Although economic and financial knowledges have become ever more influential, there have been relatively few investigations of their origins and modes of functioning. In large part, intellectual historians and other social scientists have adopted a far too unproblematic view of both their
epistemological status and the range of their consequences. With few exceptions, economics and finance have been seen on their own terms.
That is now starting to change. Not only has economic sociology become more important, but also a sociology of economics has started to emerge.
Donald MacKenzie provides an outstanding example of what such investigations can achieve. Based on an in-depth analysis and understanding of the Nobel prizewinning developments in modern finance theory, An Engine, Not a Camera provides an insightful appreciation of
the ways in which financial models influence and shape the world they seek to understand. Calling this a “performative” effect, MacKenzie provides a careful and intriguing account of how this happened, illustrating the complex linkages between the realms of ideas and action. Interestingly, the influential theoretical insights themselves emerged at a complex interface between the academy and the world of practice. Intellectual purity was not in evidence.
A detailed history of the emergence of modern finance theory is followed by a fascinating account of the ways in which the theories were incorporated into the infrastructure of markets. Not only were some of the early theoreticians traders in their own right, but their insights also resulted in the development of new markets in options, index funds and very different approaches to the management of financial risk. In all these areas, the new knowledge resulted in institutional innovations and changes in practice. Acting as an engine of change rather than merely recording the status quo, the financial models resulted in the financial world moving in line with the theory, or at least temporarily so. MacKenzie also discusses how the new reality was most likely implicated in the stock market crash of 1987 and how that disrupted the alignment of theory and practice. He goes on to discuss the role that the new knowledges played in the rise and fall of the hedge fund Long-Term Capital Management, in which the Nobel-prizewinning team had a stake.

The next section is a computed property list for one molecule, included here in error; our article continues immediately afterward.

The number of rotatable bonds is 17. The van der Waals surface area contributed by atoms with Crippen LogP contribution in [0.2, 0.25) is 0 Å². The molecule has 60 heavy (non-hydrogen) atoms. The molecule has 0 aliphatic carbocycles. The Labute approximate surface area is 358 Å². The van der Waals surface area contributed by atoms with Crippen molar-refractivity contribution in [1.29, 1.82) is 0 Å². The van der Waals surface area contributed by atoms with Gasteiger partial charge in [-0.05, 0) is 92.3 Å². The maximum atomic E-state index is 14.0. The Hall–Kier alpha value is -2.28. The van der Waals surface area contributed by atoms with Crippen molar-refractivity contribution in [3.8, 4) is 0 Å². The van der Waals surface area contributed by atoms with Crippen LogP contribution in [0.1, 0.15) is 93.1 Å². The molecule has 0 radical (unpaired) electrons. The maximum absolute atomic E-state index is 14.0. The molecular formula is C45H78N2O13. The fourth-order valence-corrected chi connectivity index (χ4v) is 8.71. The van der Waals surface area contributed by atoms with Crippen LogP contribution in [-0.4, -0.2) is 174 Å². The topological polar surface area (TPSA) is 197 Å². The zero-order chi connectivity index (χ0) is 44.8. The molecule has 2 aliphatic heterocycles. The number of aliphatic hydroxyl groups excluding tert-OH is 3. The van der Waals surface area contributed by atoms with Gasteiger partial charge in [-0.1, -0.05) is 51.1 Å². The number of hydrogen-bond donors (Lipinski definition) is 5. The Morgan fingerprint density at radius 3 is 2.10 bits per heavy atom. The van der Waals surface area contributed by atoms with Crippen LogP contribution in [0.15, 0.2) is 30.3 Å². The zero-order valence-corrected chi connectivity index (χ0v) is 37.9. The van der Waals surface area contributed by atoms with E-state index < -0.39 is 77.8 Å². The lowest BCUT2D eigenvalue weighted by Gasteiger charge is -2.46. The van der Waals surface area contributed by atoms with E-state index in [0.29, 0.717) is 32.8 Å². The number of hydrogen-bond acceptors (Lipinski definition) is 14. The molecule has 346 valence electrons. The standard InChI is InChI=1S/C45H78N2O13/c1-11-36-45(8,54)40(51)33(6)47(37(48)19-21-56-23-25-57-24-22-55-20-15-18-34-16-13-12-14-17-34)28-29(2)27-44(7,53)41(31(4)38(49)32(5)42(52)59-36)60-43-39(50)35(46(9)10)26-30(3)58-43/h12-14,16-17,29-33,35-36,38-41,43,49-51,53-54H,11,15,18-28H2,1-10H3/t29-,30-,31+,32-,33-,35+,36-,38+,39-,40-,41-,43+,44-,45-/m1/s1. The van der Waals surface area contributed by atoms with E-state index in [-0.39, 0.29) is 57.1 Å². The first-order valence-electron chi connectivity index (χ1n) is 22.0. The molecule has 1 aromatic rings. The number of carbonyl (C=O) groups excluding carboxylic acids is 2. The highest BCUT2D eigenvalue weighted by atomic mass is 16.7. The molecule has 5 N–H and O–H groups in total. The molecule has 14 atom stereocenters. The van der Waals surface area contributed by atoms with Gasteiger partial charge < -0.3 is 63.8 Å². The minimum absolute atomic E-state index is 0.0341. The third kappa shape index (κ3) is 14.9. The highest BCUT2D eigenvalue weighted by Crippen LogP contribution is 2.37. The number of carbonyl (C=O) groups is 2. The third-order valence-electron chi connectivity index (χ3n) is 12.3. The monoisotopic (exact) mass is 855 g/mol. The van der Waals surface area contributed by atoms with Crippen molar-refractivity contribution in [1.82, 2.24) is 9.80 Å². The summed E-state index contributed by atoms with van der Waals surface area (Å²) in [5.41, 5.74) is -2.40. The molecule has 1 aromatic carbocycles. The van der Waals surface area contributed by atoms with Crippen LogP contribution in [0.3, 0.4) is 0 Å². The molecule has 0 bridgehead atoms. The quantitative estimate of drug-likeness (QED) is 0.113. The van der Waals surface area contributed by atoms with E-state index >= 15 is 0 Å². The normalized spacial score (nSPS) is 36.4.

All this makes for a fascinating story. At times the analysis is not an easy read. With a mathematical background, MacKenzie the sociologist offers a thoroughly professional and even empathetic understanding of the power of the new knowledges. An Engine, Not a Camera certainly does not provide a critical analysis of the consequences of the advance of financial knowledges and practices, but the very thoroughness with which the analysis is undertaken could provide a basis for subsequent investigations of the wider issues at stake.
The new knowledges investigated by MacKenzie are likely to be deeply implicated in the ever growing size of the financial sector of the economy relative to the physical. Decades ago, the former was a mere multiple of the latter; now the one is dwarfed by the scale of the other as new knowledges, practices and institutions have seemingly provided the basis for the rapid and autonomous development of the world of finance. The consequences of this are still little known, although the developing study of the social consequences of finance is now opening up such issues to wider investigation and debate. The authority and seriousness of MacKenzie’s study should give us confidence that such an area of inquiry has now started to emerge.
Such developments offer the possibility that finance, like most other knowledges, can be confronted by analyses of itself. To date this has not been the case. Indeed, there has been a tendency for finance specialists not only to believe in truth but also to think that they have privileged access to it. Most business schools in the world have been subjected to degrees of tension, conflict and, on occasions, open warfare between the finance faculty and their other colleagues. For finance to be seen as a social practice like other managerial areas is therefore of some importance in academic settings as well as in the world of affairs.
Anthony Hopwood was formerly the dean of the Säid Business School, Oxford University.
An Engine, Not a Camera: How Financial Models Shape Markets
Author - Donald MacKenzie
Publisher - MIT Press
Pages - 389
Price - £25.95
ISBN - 9780262134606